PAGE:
"Not everyone gets their (masturbation study) funding from research grants. Some masturbation professionals get their funding from the sales of Vibrating Port-A-Pussies and Mr. Fred Jelly Dongs." - Mary Roach in BONK "To get inside a lubricated vagina, a penis needs to be hard enough to push against the opening with one to two pounds of force. That is approximately the amount of force required to open a swinging kitchen door." - Mary Roach in BONK Mary Roach is the author of Stiff: The Curious Lives of Human Cadavers, the enormously instructive and entertaining book on the uses to which human cadavers are put. As far as I'm concerned, instructive AND entertaining is about as good as it gets. With BONK, Roach has outdone herself with a read that I couldn't put down. Science pursues sex because, after all, it's what makes the world turn. Roach first establishes the history of the science, which pretty much reached mainstream acceptance with researchers Alfred Kinsey and then William Masters and Virginia Johnson. (An excellent film about the former, starring Liam Neeson, is 2004's Kinsey.) The meat of the book, so to speak, is the wide array of sexual behavior and physiologic functions which scientists have investigated, and which include: the sure sign of female orgasm, the location of the fabled G Spot, female orgasm as a function of clitoral-urethral separation distance, the link between female sexual pleasure and fertility, the validity of the vaginal "upsuck" concept, the validity of the penis-cervix interlock theory, cures for erectile dysfunction, the historical legal implications of male "potency", societal perspectives on masturbation, testicular transplants, penile implants, penis restoration post amputation, the physiology and structure of the clitoris, the internal mechanics of penile erection, orgasm's effect on overall physical health, the value of orgasm as exercise, the role of electroejaculation in people with spinal cord injuries, vaginal lubrication as an indicator of female sexual arousal, the nature of arousal in men vs. women, the physiologic trigger of male ejaculation, the role of hormones on the female libido, the existence of human sex-pheromones, and the qualitative measurement of sex. Juicy stuff, this. The author's special talent, whether it be in STIFF or BONK, is her serious - but not too serious - approach to the subject matter. At any time, the reader may expect Mary to look up from her notes, cock an eyebrow, and deliver some wryly humorous aside. This is perhaps best seen in the footnotes to the text, as in the one connected to the above quote concerning the amount of penile force required for vaginal entry: "We have three Houston researchers to thank for this statistic. In 1985, the trio attached a pressure gauge to the tip of a penis-shaped Plexiglas rod and penetrated a small group of female volunteers. It seems to me that if they wanted to approximate the surface friction that exists in real intercourse,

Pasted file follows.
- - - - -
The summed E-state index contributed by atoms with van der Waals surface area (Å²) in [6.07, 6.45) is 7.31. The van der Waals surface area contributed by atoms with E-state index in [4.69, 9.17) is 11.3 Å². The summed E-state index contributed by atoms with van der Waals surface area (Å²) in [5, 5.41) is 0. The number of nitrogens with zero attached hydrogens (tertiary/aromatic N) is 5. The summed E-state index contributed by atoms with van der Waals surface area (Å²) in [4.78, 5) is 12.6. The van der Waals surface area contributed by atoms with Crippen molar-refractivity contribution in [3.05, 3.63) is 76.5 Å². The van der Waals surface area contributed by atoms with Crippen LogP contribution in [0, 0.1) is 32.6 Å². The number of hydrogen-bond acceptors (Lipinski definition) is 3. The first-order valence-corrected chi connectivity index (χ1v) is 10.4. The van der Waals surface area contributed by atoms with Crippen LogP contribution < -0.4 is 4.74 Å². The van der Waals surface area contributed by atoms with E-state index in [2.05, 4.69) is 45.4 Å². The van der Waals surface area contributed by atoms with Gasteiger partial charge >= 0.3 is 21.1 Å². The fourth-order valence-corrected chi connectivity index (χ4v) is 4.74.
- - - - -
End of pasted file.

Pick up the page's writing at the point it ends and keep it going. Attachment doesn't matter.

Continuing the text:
were you ever in an MRI with a friend?

This a truly great tale of a first-hand look at science and sex from both the inside and the outside! Mary Roach provides a humorous and often very personal view--both as a participant and observer--of humans, animals, and mechanical devices: there is much that you would never have imagined, and perhaps would rather never of heard of at all. She and her husband Ed have sex in a 20-inch diameter MRI tube in the interests of science. The doctor looks on, makes suggestions, and finally tells Ed "You may ejaculate now". The author also recounts the experiments by Kinsey is his attic many years ago and tries to track down the film footage. The author's great sense of humor needs to be read to be believed. She spares no one, and particularly not herself or her husband. She travels to Taiwan to watch an implant operation. In one of the funniest parts[and this says a lot, since the book will have you howling a lot] she goes to Denmark to watch artificial insemination of sows. We know this happens with cows, and you might suppose that there's not much difference with pigs, but you'd be wrong, very wrong indeed. Suffice it to say that the best results occur, when, among other things best not mentioned here, the AI person lies down on the sow's back and fondles her teats during the process. You may never regard your morning sausage quite the same way again. The author has a lot of asides that are a delight to read. If you usually skip the footnotes in a book, you'll miss a lot here. You'll learn a lot--for all the things that might seem frivolous, but which are not, the book is a scientific one. Roach has a curiosity, an appetite for knowledge, and has the capability that perhaps most scientists do not have, which is to mix science and humor. Stephen Gould was able to do this, but his humor was not as pervasive--his writing is, at a guess, 95% science at 5% humor, whereas with Roach it's more like 50-50. Martin Gardner's great Fads and Fallacies in the Name of Science may be the closest similar work to Roach's book. This book is certainly not for everyone, and there are those who will be deeply offended, but for most it should be a real treat to read!